ericsnowcurrently at gmail.com
Tue Mar 29 19:26:34 CEST 2011
During the discussion about assignment decorators Nick brought up the idea
of adding a def-from syntax:
def <NAME> from <BUILDER>(<ARGS>):
which would effectively call
<BUILDER>(<NAME>, <ARGS>, <BODY>)
This is much like how meta-classes work, though this would be with functions
(sort of meta-functions). Ultimately, they would amount to the same thing.
The current "def" statement would just have an implicit builder.
During the sprints I explored the idea of this with Nick by making a
"build_from" decorator, and an exec_closure builtin to provide the full
capability needed to emulate the def-from syntax with a code object. It
turned out the exec_closure didn't buy much. However, one thing that became
apparent in discussing this with Nick is that just passing the code object
of the decorated function (or of the def body) as <BODY> doesn't buy much.
To really get much bang out of this you would need to pass the AST of the
body. With the AST you could manipulate it as needed before compiling.
(Nick's idea) Suddenly class definitions are just a special case of
If you really wanted to get crazy you could pass the raw string as <BODY>
(can't blame this one on Nick). With the raw string you could put just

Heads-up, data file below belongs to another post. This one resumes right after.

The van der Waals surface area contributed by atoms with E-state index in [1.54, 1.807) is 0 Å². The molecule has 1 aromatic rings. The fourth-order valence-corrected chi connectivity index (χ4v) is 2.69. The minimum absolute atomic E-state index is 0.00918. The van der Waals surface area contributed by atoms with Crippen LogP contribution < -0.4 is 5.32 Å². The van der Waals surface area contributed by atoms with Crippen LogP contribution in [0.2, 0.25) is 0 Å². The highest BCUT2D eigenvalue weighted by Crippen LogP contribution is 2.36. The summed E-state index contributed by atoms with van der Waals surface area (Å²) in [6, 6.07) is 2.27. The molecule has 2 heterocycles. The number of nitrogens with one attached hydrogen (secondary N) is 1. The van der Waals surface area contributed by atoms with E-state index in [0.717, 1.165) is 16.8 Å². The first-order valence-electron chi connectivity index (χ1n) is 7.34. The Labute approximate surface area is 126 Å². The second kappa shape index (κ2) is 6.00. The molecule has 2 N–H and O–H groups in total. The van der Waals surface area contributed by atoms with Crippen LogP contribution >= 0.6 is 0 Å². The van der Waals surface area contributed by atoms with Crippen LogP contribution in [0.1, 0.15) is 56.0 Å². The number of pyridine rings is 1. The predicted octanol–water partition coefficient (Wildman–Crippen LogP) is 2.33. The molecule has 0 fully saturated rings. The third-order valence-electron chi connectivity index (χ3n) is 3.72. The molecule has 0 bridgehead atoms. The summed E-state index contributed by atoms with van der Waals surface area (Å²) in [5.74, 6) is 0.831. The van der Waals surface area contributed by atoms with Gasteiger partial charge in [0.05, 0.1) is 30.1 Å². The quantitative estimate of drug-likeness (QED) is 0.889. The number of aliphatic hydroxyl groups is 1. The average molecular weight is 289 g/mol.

about anything in there, like a DSL or another programming language. Then
parse it however you like, and use that result to compile something else or
build some data set or call some external library or whatever you care to do
with raw data. It would not be restricted to parsable Python In the normal
"def" context Python is hardwired to turn it into a function code object,
and the implicit builder to generate the function object thereon.
I am reticent to suggest adding undue complexity to the languge or adversely
affect readability (potentially) if it doesn't offer plenty of increased
expressive power. So, crazy raw string thing aside, how about the def-from
syntax, particularly with the AST passed? Nick already indicated to me that
we probably should get comfy with metaclass __prepare__ before we get any
more metaprogramming, and he's probably right. I was thinking about
implementing def-from as an exercise in syntax hacking, regardless. Any
thoughts? Are there better syntax hacking exercises (like Raymond's "def
x.y(..." or "x.y = ..." or "x.(name)"? Could def-from have a place in the
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